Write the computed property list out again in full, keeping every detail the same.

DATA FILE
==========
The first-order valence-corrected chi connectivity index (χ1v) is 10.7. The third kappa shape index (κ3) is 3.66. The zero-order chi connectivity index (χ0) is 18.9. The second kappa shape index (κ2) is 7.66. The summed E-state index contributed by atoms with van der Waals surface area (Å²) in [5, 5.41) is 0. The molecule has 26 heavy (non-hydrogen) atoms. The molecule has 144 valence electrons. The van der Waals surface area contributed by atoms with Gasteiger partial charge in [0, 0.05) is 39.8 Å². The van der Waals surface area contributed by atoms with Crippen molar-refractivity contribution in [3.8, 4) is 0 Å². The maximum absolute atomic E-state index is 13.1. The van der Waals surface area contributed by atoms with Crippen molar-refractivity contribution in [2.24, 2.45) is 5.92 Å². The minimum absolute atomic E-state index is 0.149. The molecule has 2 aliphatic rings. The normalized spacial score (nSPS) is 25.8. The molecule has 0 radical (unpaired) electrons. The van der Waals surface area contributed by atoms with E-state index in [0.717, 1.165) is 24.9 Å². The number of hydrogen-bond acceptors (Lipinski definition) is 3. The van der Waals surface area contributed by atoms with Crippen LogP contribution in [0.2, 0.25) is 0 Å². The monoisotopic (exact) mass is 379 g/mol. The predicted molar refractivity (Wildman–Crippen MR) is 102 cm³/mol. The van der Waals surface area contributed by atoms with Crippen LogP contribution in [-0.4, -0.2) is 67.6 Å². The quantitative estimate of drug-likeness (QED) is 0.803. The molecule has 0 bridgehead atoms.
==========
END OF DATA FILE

The first-order valence-corrected chi connectivity index (χ1v) is 10.7. The third kappa shape index (κ3) is 3.66. The zero-order chi connectivity index (χ0) is 18.9. The second kappa shape index (κ2) is 7.66. The summed E-state index contributed by atoms with van der Waals surface area (Å²) in [5, 5.41) is 0. The molecule has 26 heavy (non-hydrogen) atoms. The molecule has 144 valence electrons. The van der Waals surface area contributed by atoms with Gasteiger partial charge in [0, 0.05) is 39.8 Å². The van der Waals surface area contributed by atoms with Crippen molar-refractivity contribution in [3.8, 4) is 0 Å². The maximum absolute atomic E-state index is 13.1. The van der Waals surface area contributed by atoms with Crippen molar-refractivity contribution in [2.24, 2.45) is 5.92 Å². The minimum absolute atomic E-state index is 0.149. The molecule has 2 aliphatic rings. The normalized spacial score (nSPS) is 25.8. The molecule has 0 radical (unpaired) electrons. The van der Waals surface area contributed by atoms with E-state index in [0.717, 1.165) is 24.9 Å². The number of hydrogen-bond acceptors (Lipinski definition) is 3. The van der Waals surface area contributed by atoms with Crippen LogP contribution in [0.2, 0.25) is 0 Å². The monoisotopic (exact) mass is 379 g/mol. The predicted molar refractivity (Wildman–Crippen MR) is 102 cm³/mol. The van der Waals surface area contributed by atoms with Crippen LogP contribution in [-0.4, -0.2) is 67.6 Å². The quantitative estimate of drug-likeness (QED) is 0.803. The molecule has 0 bridgehead atoms.